“Interestingly ... we’ve discovered that beekeeping is more efficient in cities than in the countryside, because there is no spraying, no pesticides. ... I know that there are some people who have beehives on their rooftops in Beirut.”

The movement is growing swiftly in Europe, the U.S. and even regionally, Baghdadi says. Permaculture courses are now offered in Egypt and in Jordan, where Geoff Lawton has had great success with his Greening the Desert project, in which he used natural compost and created areas of shade to transform 10 acres of arid, salty desert into a self-sustaining garden. It is also growing in popularity in Turkey and the West Bank.

A number of Lebanese permaculturists have studied the movement abroad, says Baghdadi, but its local specificity means that the techniques involved vary based on climate and terrain. It is therefore crucial that locally informed expertise be available if permaculture is to take off in Lebanon.

The SOILS association aims to promote awareness of permaculture and facilitate the teaching and learning of sustainable practices through courses and workshops. They are also establishing a demonstrating site in Saidoun, Baghdadi says, where these strategies are put into action, allowing interested parties to visit, attend presentations and workshops and volunteer.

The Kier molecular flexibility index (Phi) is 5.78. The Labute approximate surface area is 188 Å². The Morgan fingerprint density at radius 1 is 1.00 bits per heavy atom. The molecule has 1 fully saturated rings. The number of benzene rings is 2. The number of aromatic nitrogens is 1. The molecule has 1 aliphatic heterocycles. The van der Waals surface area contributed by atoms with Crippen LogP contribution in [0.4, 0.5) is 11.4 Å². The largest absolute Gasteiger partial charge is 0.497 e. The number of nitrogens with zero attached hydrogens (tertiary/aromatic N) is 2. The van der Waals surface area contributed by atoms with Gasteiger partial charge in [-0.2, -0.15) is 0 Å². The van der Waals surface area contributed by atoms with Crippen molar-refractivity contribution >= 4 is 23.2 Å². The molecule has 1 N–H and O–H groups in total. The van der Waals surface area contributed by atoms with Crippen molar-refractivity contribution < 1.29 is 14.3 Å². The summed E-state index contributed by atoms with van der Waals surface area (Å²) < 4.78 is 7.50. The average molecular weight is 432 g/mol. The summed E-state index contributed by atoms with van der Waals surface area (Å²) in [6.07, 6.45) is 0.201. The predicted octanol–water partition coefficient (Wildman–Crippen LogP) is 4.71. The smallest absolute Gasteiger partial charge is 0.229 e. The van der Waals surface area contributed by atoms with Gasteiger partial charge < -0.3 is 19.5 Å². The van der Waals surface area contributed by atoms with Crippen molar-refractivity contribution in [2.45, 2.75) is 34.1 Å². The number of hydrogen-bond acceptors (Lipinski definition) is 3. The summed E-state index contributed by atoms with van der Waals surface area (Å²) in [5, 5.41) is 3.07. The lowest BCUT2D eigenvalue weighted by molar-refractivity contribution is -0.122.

To date, the association has organized workshops on beekeeping, composting, creating an urban garden and making seed bombs, among other skills, as well as a “Discover Permaculture Day,” consisting of talks and presentations on the movement for 120 visitors.

The idea for the organization started last summer, Baghdadi says, when he and project manager Rita Khawand began discussing the idea of how to promote the movement in Lebanon with two Lebanese permaculturist living in Canada.

They intended to start very slowly, initially focusing only on Saidoun, he says, but in autumn 2013, they won a social entrepreneurship competition, organized by Arcenciel and funded by USAID. The prize included six months funding, which allowed them to register as a nonprofit association, set up a website, begin to organize workshops and presentations promoting their work and send out a monthly newsletter.